Middle East Brutality


arab man crying

Three Egypt policemen killed in attack in Nile Delta town

CAIRO | Mon Oct 28, 2013 5:03am EDT

(Reuters) – Three Egyptian policemen were killed on Monday when masked men attacked a checkpoint in the Nile Delta city of Mansoura, security sources said.

No group has claimed responsibility for the attack. Al Qaeda-linked Islamist militants have stepped up attacks on soldiers and police since the army toppled Islamist President Mohamed Mursi in July.

The majority of the attacks have been carried out in the largely lawless Sinai region, although militants have on occasion extended their campaign into major cities.

Three men in a car and one on a motorcycle approached the checkpoint before dawn and fired at the policemen “to make sure that they were dead”, a security source in Mansoura said, speaking on condition of anonymity.

“This is another attack in the series of terrorist attacks against the police,” he said, saying the violence shows the intent of “revenge” against the security forces. He did not specify who had carried out the attack.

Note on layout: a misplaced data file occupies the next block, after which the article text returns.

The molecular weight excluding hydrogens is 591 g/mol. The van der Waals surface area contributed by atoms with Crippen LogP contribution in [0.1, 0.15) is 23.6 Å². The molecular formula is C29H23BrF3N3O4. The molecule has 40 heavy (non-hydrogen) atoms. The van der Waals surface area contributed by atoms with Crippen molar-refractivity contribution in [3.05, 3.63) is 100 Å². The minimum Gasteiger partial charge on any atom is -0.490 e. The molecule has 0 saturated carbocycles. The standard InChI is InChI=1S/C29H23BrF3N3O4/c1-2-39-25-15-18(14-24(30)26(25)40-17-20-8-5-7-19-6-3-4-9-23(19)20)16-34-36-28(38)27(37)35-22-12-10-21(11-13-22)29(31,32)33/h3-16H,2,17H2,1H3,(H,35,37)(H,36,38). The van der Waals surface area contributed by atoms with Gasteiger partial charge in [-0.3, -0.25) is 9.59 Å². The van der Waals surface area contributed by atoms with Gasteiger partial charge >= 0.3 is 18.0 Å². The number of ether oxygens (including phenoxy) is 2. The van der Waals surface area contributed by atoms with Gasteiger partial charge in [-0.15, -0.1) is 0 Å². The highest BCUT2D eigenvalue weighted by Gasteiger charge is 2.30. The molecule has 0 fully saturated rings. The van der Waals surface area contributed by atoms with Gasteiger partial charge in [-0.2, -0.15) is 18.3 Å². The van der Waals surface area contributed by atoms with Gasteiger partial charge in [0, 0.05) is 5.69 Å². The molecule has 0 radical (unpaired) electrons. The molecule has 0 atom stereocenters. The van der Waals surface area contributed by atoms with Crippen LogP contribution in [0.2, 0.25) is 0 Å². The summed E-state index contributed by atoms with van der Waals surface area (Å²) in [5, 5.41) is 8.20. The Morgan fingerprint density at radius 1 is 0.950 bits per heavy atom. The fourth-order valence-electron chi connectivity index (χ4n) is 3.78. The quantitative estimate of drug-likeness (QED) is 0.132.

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Somalia’s al-Shabab commanders ‘killed’ in strike


An air strike in southern Somalia has killed two senior commanders of the militant Islamist group, al-Shabab, residents have told the BBC.

The strike destroyed the vehicle the militants were travelling in between the towns of Jilib and Barawe, seen as a major base of al-Shabab, they said.

The US launched a failed raid in Barawe earlier this month to capture an al-Shabab commander.

Al-Shabab is the main al-Qaeda-linked group in East Africa.

A Kenyan military source told the BBC their troops had raided Jilib, and that there might have been some casualties.

However, correspondents say it is unlikely that they carried out the air strike.

Residents of Jilib, some 120km (75 miles) north of the port of Kismayo, told the BBC that it was probably a drone attack that killed the al-Shabab commanders.

One of those killed was al-Shabab’s top explosives expert, also known as Anta, a member of the group told the Associated Press.

“This afternoon, I heard a big crash and saw a drone disappearing far into the sky, at least two militants died,” local resident Hassan Nur was quoted by Reuters news agency as saying.

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Iraq: 62 killed in bomb attacks

Workers clear debris while passersby inspect the damage of a car bomb attack yesterday, which left six dead, in the Shaab neighbourhood of Baghdad. Picture: AP